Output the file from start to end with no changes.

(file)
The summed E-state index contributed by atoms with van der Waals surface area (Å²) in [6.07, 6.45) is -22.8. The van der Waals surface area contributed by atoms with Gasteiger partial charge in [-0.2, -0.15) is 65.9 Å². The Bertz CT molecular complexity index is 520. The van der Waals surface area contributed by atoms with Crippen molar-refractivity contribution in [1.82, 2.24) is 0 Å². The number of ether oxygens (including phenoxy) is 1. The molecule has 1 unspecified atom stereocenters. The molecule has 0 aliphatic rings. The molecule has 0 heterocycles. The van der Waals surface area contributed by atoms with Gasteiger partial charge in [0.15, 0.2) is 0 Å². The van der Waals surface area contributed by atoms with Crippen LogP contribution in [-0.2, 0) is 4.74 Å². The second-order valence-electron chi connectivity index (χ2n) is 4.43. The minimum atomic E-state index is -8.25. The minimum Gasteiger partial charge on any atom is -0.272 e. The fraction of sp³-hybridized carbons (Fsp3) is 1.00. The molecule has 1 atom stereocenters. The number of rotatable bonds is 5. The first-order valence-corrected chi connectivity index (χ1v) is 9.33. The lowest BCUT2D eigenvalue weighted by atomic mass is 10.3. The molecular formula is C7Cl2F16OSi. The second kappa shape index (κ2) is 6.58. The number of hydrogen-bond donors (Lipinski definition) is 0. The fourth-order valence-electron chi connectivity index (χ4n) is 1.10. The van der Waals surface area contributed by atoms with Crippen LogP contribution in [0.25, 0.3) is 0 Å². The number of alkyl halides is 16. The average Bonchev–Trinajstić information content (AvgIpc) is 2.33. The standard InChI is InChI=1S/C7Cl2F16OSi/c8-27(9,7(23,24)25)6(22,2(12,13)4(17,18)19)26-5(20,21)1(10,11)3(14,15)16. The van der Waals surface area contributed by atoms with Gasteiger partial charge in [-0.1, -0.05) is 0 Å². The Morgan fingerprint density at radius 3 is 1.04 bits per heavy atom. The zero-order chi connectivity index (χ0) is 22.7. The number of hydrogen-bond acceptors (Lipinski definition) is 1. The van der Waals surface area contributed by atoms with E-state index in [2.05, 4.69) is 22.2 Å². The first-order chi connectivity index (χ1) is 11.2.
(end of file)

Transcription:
The summed E-state index contributed by atoms with van der Waals surface area (Å²) in [6.07, 6.45) is -22.8. The van der Waals surface area contributed by atoms with Gasteiger partial charge in [-0.2, -0.15) is 65.9 Å². The Bertz CT molecular complexity index is 520. The van der Waals surface area contributed by atoms with Crippen molar-refractivity contribution in [1.82, 2.24) is 0 Å². The number of ether oxygens (including phenoxy) is 1. The molecule has 1 unspecified atom stereocenters. The molecule has 0 aliphatic rings. The molecule has 0 heterocycles. The van der Waals surface area contributed by atoms with Gasteiger partial charge in [0.15, 0.2) is 0 Å². The van der Waals surface area contributed by atoms with Crippen LogP contribution in [-0.2, 0) is 4.74 Å². The second-order valence-electron chi connectivity index (χ2n) is 4.43. The minimum atomic E-state index is -8.25. The minimum Gasteiger partial charge on any atom is -0.272 e. The fraction of sp³-hybridized carbons (Fsp3) is 1.00. The molecule has 1 atom stereocenters. The number of rotatable bonds is 5. The first-order valence-corrected chi connectivity index (χ1v) is 9.33. The lowest BCUT2D eigenvalue weighted by atomic mass is 10.3. The molecular formula is C7Cl2F16OSi. The second kappa shape index (κ2) is 6.58. The number of hydrogen-bond donors (Lipinski definition) is 0. The fourth-order valence-electron chi connectivity index (χ4n) is 1.10. The van der Waals surface area contributed by atoms with Crippen LogP contribution in [0.25, 0.3) is 0 Å². The number of alkyl halides is 16. The average Bonchev–Trinajstić information content (AvgIpc) is 2.33. The standard InChI is InChI=1S/C7Cl2F16OSi/c8-27(9,7(23,24)25)6(22,2(12,13)4(17,18)19)26-5(20,21)1(10,11)3(14,15)16. The van der Waals surface area contributed by atoms with Gasteiger partial charge in [-0.1, -0.05) is 0 Å². The Morgan fingerprint density at radius 3 is 1.04 bits per heavy atom. The zero-order chi connectivity index (χ0) is 22.7. The number of hydrogen-bond acceptors (Lipinski definition) is 1. The van der Waals surface area contributed by atoms with E-state index in [2.05, 4.69) is 22.2 Å². The first-order chi connectivity index (χ1) is 11.2.